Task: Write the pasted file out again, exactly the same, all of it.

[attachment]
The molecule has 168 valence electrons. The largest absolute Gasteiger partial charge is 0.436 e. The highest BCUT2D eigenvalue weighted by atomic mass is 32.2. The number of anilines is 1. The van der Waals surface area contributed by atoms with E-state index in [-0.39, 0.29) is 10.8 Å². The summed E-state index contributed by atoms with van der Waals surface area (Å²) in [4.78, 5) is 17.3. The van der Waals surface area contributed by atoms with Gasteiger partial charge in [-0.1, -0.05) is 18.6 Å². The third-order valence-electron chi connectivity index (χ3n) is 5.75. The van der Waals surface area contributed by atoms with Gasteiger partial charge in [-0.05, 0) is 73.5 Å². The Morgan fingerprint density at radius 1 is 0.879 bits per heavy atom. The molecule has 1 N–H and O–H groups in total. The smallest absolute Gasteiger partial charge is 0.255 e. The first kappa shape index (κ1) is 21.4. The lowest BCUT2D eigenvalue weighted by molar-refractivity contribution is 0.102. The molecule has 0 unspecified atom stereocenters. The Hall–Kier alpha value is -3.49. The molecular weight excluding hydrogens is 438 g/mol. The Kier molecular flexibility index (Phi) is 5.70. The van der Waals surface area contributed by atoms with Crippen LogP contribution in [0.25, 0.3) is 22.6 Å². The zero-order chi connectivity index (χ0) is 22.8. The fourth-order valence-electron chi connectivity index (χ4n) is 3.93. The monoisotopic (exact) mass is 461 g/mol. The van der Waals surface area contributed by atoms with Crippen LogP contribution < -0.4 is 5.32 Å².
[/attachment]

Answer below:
The molecule has 168 valence electrons. The largest absolute Gasteiger partial charge is 0.436 e. The highest BCUT2D eigenvalue weighted by atomic mass is 32.2. The number of anilines is 1. The van der Waals surface area contributed by atoms with E-state index in [-0.39, 0.29) is 10.8 Å². The summed E-state index contributed by atoms with van der Waals surface area (Å²) in [4.78, 5) is 17.3. The van der Waals surface area contributed by atoms with Gasteiger partial charge in [-0.1, -0.05) is 18.6 Å². The third-order valence-electron chi connectivity index (χ3n) is 5.75. The van der Waals surface area contributed by atoms with Gasteiger partial charge in [-0.05, 0) is 73.5 Å². The Morgan fingerprint density at radius 1 is 0.879 bits per heavy atom. The molecule has 1 N–H and O–H groups in total. The smallest absolute Gasteiger partial charge is 0.255 e. The first kappa shape index (κ1) is 21.4. The lowest BCUT2D eigenvalue weighted by molar-refractivity contribution is 0.102. The molecule has 0 unspecified atom stereocenters. The Hall–Kier alpha value is -3.49. The molecular weight excluding hydrogens is 438 g/mol. The Kier molecular flexibility index (Phi) is 5.70. The van der Waals surface area contributed by atoms with Crippen LogP contribution in [0.25, 0.3) is 22.6 Å². The zero-order chi connectivity index (χ0) is 22.8. The fourth-order valence-electron chi connectivity index (χ4n) is 3.93. The monoisotopic (exact) mass is 461 g/mol. The van der Waals surface area contributed by atoms with Crippen LogP contribution < -0.4 is 5.32 Å².